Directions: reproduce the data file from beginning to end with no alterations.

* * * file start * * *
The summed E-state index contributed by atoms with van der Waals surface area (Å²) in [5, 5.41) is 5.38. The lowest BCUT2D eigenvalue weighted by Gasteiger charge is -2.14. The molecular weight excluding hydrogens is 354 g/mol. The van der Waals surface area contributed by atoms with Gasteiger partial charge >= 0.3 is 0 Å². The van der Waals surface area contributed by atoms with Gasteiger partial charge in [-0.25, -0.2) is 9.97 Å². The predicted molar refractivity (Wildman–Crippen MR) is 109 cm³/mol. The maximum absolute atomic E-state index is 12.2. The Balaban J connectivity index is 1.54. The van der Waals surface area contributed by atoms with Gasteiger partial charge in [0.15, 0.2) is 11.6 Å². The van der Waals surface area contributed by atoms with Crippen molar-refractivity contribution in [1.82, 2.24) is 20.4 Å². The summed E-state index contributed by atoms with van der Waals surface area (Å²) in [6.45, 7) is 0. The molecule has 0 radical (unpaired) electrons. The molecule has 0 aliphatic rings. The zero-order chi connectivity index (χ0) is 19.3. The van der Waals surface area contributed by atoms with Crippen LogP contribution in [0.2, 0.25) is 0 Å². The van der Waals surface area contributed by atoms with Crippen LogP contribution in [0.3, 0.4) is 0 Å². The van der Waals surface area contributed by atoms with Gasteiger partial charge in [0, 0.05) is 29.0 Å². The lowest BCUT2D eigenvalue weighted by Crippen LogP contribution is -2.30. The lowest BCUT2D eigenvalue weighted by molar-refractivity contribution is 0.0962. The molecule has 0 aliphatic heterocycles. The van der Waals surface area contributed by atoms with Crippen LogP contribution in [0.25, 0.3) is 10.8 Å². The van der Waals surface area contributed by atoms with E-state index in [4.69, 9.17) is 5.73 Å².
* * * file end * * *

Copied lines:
The summed E-state index contributed by atoms with van der Waals surface area (Å²) in [5, 5.41) is 5.38. The lowest BCUT2D eigenvalue weighted by Gasteiger charge is -2.14. The molecular weight excluding hydrogens is 354 g/mol. The van der Waals surface area contributed by atoms with Gasteiger partial charge >= 0.3 is 0 Å². The van der Waals surface area contributed by atoms with Gasteiger partial charge in [-0.25, -0.2) is 9.97 Å². The predicted molar refractivity (Wildman–Crippen MR) is 109 cm³/mol. The maximum absolute atomic E-state index is 12.2. The Balaban J connectivity index is 1.54. The van der Waals surface area contributed by atoms with Gasteiger partial charge in [0.15, 0.2) is 11.6 Å². The van der Waals surface area contributed by atoms with Crippen molar-refractivity contribution in [1.82, 2.24) is 20.4 Å². The summed E-state index contributed by atoms with van der Waals surface area (Å²) in [6.45, 7) is 0. The molecule has 0 radical (unpaired) electrons. The molecule has 0 aliphatic rings. The zero-order chi connectivity index (χ0) is 19.3. The van der Waals surface area contributed by atoms with Crippen LogP contribution in [0.2, 0.25) is 0 Å². The van der Waals surface area contributed by atoms with Crippen LogP contribution in [0.3, 0.4) is 0 Å². The van der Waals surface area contributed by atoms with Gasteiger partial charge in [0, 0.05) is 29.0 Å². The lowest BCUT2D eigenvalue weighted by Crippen LogP contribution is -2.30. The lowest BCUT2D eigenvalue weighted by molar-refractivity contribution is 0.0962. The molecule has 0 aliphatic heterocycles. The van der Waals surface area contributed by atoms with Crippen LogP contribution in [0.25, 0.3) is 10.8 Å². The van der Waals surface area contributed by atoms with E-state index in [4.69, 9.17) is 5.73 Å².